Mayor coming to end of four decades in office

CARLSBAD — Mayor Claude A. “Bud” Lewis has long been synonymous with Carlsbad’s City Council.
Over the last four decades, he has diligently worked for the citizens of Carlsbad as both a councilman and longstanding mayor. As he sets his sights on the approaching end of his political career, he fondly looks back on his time serving the city and has plenty of hope for its future.
“It’s been a very enjoyable 40 years,” Lewis said.
Before starting his career as a city politician, Lewis was an admired history and government teacher at Carlsbad High School. He also worked as the head baseball coach and offensive coordinator for the football team.
Despite his already busy schedule, he wanted to bring city government to life for his students and did so in the only way he knew how — he ran for City Council.
“I was teaching a unit on government in U.S. History,” he said. “I told my wife that this was an experiment — get a few votes to show the kids how it would work.”
His students raised money and canvassed the city to gain support for their teacher. Several friends helped manage his campaign as he maintained his many responsibilities at the school.
He describes actually winning over the six other candidates as “kind of a fluke.”
“I was very taken aback,” he remembers. “I had never expected to win.”
Once appointed as a council member in 1970, Lewis saw Carlsbad “explode in growth and population.” He quickly noticed that developers were moving in on the prime opportunity to build and run, without contributing anything back to the city.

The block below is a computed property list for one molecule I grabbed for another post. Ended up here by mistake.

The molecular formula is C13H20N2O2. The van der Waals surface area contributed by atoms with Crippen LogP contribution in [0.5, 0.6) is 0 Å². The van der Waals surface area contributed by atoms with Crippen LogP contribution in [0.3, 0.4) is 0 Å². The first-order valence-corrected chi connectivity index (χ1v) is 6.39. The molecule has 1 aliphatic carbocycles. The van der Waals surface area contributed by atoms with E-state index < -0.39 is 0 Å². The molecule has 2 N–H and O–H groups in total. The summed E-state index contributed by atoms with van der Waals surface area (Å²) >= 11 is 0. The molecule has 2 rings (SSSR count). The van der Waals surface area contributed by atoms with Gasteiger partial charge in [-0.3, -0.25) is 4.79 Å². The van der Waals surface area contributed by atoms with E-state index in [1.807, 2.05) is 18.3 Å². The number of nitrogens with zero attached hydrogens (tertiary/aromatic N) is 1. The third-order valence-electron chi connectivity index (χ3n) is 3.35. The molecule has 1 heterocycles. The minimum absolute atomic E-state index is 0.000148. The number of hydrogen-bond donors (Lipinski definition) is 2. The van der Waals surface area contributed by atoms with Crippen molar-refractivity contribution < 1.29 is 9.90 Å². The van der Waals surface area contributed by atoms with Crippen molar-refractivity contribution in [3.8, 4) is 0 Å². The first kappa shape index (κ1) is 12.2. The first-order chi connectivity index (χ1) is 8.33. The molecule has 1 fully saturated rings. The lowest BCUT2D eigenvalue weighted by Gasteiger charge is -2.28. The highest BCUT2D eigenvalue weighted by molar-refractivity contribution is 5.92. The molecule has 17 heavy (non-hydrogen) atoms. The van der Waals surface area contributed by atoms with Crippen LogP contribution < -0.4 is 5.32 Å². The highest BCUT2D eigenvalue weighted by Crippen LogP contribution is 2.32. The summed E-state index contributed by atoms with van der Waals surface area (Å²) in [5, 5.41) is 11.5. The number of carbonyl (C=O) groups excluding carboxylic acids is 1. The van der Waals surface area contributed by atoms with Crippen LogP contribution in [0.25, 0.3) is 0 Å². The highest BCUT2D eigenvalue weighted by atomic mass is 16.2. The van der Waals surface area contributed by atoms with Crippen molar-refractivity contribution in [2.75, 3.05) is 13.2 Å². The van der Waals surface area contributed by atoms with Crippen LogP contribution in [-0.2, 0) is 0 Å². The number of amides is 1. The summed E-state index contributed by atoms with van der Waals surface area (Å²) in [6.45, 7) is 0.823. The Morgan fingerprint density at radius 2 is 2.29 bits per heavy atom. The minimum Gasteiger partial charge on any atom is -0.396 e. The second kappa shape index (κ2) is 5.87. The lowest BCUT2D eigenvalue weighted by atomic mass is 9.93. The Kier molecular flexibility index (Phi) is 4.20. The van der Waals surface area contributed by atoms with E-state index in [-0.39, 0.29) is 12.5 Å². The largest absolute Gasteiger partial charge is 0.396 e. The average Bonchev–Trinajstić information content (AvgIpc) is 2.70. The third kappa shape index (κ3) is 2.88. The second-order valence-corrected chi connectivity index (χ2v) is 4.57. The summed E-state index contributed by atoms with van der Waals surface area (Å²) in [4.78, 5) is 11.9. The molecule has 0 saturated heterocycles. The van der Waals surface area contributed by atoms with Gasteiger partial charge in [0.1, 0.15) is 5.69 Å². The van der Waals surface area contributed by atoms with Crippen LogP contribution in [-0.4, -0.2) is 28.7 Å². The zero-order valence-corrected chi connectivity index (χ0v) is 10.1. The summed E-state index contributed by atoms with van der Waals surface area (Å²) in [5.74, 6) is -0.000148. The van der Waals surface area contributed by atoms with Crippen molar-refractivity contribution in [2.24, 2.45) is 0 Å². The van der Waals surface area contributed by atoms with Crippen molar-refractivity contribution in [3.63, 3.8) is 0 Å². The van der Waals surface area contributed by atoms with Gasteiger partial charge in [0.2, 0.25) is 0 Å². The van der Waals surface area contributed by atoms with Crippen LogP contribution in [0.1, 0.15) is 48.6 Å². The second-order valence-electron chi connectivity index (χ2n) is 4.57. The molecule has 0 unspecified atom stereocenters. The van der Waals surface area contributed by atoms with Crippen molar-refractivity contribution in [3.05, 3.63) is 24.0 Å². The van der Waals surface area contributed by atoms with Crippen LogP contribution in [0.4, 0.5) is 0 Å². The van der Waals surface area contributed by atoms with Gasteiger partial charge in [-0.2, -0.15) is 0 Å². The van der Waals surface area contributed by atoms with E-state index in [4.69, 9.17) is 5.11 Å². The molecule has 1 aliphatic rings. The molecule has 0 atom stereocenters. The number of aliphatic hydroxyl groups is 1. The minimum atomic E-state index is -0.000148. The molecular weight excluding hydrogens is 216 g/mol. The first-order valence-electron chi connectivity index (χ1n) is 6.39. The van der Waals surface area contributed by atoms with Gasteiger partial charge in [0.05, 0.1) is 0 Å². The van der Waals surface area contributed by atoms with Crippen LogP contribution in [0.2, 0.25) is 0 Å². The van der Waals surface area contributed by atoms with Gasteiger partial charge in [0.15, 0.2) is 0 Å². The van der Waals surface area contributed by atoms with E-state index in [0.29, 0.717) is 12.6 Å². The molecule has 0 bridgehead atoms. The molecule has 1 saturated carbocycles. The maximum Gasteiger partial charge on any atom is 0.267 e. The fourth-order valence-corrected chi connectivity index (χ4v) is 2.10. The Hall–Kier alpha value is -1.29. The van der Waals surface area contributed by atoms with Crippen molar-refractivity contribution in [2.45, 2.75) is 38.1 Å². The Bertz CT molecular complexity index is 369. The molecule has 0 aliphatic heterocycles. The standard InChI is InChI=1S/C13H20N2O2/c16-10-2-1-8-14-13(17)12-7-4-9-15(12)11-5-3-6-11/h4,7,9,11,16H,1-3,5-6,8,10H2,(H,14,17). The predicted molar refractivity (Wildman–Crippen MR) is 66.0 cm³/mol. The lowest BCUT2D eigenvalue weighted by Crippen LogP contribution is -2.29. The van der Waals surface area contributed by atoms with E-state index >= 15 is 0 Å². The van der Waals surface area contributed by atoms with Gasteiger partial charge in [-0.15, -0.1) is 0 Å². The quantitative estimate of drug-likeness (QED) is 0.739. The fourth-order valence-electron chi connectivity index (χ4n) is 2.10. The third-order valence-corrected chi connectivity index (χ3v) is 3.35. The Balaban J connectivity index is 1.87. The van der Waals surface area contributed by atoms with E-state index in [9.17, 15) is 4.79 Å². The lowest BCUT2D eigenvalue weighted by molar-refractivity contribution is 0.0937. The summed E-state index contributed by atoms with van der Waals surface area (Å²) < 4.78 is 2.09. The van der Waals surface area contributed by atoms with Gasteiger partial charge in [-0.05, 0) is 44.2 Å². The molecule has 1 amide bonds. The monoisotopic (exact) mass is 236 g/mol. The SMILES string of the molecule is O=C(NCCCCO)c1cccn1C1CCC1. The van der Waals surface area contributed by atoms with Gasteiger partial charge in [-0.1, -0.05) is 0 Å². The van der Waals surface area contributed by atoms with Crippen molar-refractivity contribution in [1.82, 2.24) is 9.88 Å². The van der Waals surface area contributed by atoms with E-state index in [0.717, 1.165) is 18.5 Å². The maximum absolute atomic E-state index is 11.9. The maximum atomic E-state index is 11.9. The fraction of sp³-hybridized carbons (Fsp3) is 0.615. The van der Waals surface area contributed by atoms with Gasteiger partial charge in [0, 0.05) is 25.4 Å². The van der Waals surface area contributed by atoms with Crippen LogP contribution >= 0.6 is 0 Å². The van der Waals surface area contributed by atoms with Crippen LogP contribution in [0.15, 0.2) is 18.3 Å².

“The first four years were really revealing, because what the textbook said wasn’t the way it really works,” he said. “It really works around money and power.”
Lewis started voting against projects while studying growth patterns, which allowed him to devise a plan that would better suit the citizens of Carlsbad. A citizens committee was formed to review the growth management plan that would be utilized when Lewis ran and became the mayor in 1986.
“The plans became a reality,” he said of his notes jotted on a McDonald’s napkin that led to the new system. “Eventually it cost developers about $75,000 to build here and that’s how we started getting our parks and other things.”
As mayor, he also implemented several changes to the council to make the group more involved and efficient. Council meetings were changed from biweekly to four times a month. Before each meeting, the council must be briefed by the city staff, which played an integral role in researching and developing ideas into policies.
“The thing that must be remembered is that Carlsbad’s staff is a catalyst that makes things work,” Lewis said. “Without staff, you’re nothing.”
Lewis and the rest of Carlsbad’s council members serve on a number of local and regional boards that best align with their qualifications. Lewis has dedicated his time to both the San Diego County Water Authority and the Metropolitan Water District of Southern California, because he notes that water is important to the success of Carlsbad.
“Without water, you can’t bring in jobs and it’s going to be very difficult to finish out to the economic structure of Carlsbad or any city in the region,” he said.
He has spent 12 years working with the council and Poseidon Resources to secure the desalination plant that could meet most of Carlsbad’s water needs. The plant would supply more than 50 million gallons a day to San Diego County residents who currently use imported water.
“Poseidon now has all the permits and hopefully they can get their funding to build the desalination plant,” he said. “I feel very good about that.”
As Lewis steps down from his leadership role this year, he recognizes that the city’s residents have a big decision to make that will determine the future course of the city: voting in a new mayor in November’s election.
The two prime candidates vying for his vacant position are current council members Matt Hall and Keith Blackburn.
“Carlsbad is in great shape and the public has done very well in the selection of their candidates,” Lewis said. “They’re the public’s council.”

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